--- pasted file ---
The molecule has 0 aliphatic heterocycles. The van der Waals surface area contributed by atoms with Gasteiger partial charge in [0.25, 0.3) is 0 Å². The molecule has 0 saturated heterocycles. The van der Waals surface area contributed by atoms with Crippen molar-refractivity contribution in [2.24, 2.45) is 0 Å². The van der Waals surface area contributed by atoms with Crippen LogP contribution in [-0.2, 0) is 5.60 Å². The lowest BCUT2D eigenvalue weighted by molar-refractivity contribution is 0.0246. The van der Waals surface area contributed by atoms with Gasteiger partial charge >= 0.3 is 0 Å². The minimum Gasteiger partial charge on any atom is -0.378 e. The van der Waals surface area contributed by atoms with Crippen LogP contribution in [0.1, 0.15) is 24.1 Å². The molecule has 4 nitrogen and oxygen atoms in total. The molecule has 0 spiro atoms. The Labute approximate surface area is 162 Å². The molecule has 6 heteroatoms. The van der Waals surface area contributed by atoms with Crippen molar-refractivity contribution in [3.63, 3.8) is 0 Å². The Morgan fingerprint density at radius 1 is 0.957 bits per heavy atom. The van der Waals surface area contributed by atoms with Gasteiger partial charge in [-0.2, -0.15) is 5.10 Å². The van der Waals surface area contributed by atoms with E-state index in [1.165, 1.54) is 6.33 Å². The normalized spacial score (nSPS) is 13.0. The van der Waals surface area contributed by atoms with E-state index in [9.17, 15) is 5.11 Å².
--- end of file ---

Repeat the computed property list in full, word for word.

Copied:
The molecule has 0 aliphatic heterocycles. The van der Waals surface area contributed by atoms with Gasteiger partial charge in [0.25, 0.3) is 0 Å². The molecule has 0 saturated heterocycles. The van der Waals surface area contributed by atoms with Crippen molar-refractivity contribution in [2.24, 2.45) is 0 Å². The van der Waals surface area contributed by atoms with Crippen LogP contribution in [-0.2, 0) is 5.60 Å². The lowest BCUT2D eigenvalue weighted by molar-refractivity contribution is 0.0246. The van der Waals surface area contributed by atoms with Gasteiger partial charge >= 0.3 is 0 Å². The minimum Gasteiger partial charge on any atom is -0.378 e. The van der Waals surface area contributed by atoms with Crippen LogP contribution in [0.1, 0.15) is 24.1 Å². The molecule has 4 nitrogen and oxygen atoms in total. The molecule has 0 spiro atoms. The Labute approximate surface area is 162 Å². The molecule has 6 heteroatoms. The van der Waals surface area contributed by atoms with Crippen molar-refractivity contribution in [3.63, 3.8) is 0 Å². The Morgan fingerprint density at radius 1 is 0.957 bits per heavy atom. The van der Waals surface area contributed by atoms with Gasteiger partial charge in [-0.2, -0.15) is 5.10 Å². The van der Waals surface area contributed by atoms with E-state index in [1.165, 1.54) is 6.33 Å². The normalized spacial score (nSPS) is 13.0. The van der Waals surface area contributed by atoms with E-state index in [9.17, 15) is 5.11 Å².